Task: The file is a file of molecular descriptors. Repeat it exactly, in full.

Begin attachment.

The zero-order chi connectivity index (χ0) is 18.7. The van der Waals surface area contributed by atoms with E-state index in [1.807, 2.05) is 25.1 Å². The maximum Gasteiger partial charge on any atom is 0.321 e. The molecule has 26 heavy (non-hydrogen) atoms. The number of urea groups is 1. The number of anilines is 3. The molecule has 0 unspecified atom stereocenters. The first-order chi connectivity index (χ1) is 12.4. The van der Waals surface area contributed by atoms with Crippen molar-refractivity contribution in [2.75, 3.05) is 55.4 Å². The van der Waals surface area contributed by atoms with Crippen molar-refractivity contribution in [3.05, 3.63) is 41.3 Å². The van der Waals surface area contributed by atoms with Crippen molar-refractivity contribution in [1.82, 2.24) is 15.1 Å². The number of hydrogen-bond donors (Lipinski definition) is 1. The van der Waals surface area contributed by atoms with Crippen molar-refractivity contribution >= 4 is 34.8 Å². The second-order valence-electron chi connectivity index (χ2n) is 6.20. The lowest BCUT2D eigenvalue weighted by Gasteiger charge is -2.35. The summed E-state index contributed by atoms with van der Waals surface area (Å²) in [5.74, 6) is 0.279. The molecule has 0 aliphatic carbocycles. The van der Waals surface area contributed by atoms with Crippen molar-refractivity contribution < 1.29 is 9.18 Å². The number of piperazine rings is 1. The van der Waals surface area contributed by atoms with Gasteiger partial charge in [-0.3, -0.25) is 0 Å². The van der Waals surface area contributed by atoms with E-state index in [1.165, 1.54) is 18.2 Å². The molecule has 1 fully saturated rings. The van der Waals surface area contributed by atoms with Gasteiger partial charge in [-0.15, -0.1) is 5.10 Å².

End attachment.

The zero-order chi connectivity index (χ0) is 18.7. The van der Waals surface area contributed by atoms with E-state index in [1.807, 2.05) is 25.1 Å². The maximum Gasteiger partial charge on any atom is 0.321 e. The molecule has 26 heavy (non-hydrogen) atoms. The number of urea groups is 1. The number of anilines is 3. The molecule has 0 unspecified atom stereocenters. The first-order chi connectivity index (χ1) is 12.4. The van der Waals surface area contributed by atoms with Crippen molar-refractivity contribution in [2.75, 3.05) is 55.4 Å². The van der Waals surface area contributed by atoms with Crippen molar-refractivity contribution in [3.05, 3.63) is 41.3 Å². The van der Waals surface area contributed by atoms with Crippen molar-refractivity contribution in [1.82, 2.24) is 15.1 Å². The number of hydrogen-bond donors (Lipinski definition) is 1. The van der Waals surface area contributed by atoms with Crippen molar-refractivity contribution >= 4 is 34.8 Å². The second-order valence-electron chi connectivity index (χ2n) is 6.20. The lowest BCUT2D eigenvalue weighted by Gasteiger charge is -2.35. The summed E-state index contributed by atoms with van der Waals surface area (Å²) in [5.74, 6) is 0.279. The molecule has 0 aliphatic carbocycles. The van der Waals surface area contributed by atoms with Crippen molar-refractivity contribution < 1.29 is 9.18 Å². The number of piperazine rings is 1. The van der Waals surface area contributed by atoms with Gasteiger partial charge in [-0.3, -0.25) is 0 Å². The van der Waals surface area contributed by atoms with E-state index in [1.165, 1.54) is 18.2 Å². The molecule has 1 fully saturated rings. The van der Waals surface area contributed by atoms with Gasteiger partial charge in [-0.15, -0.1) is 5.10 Å².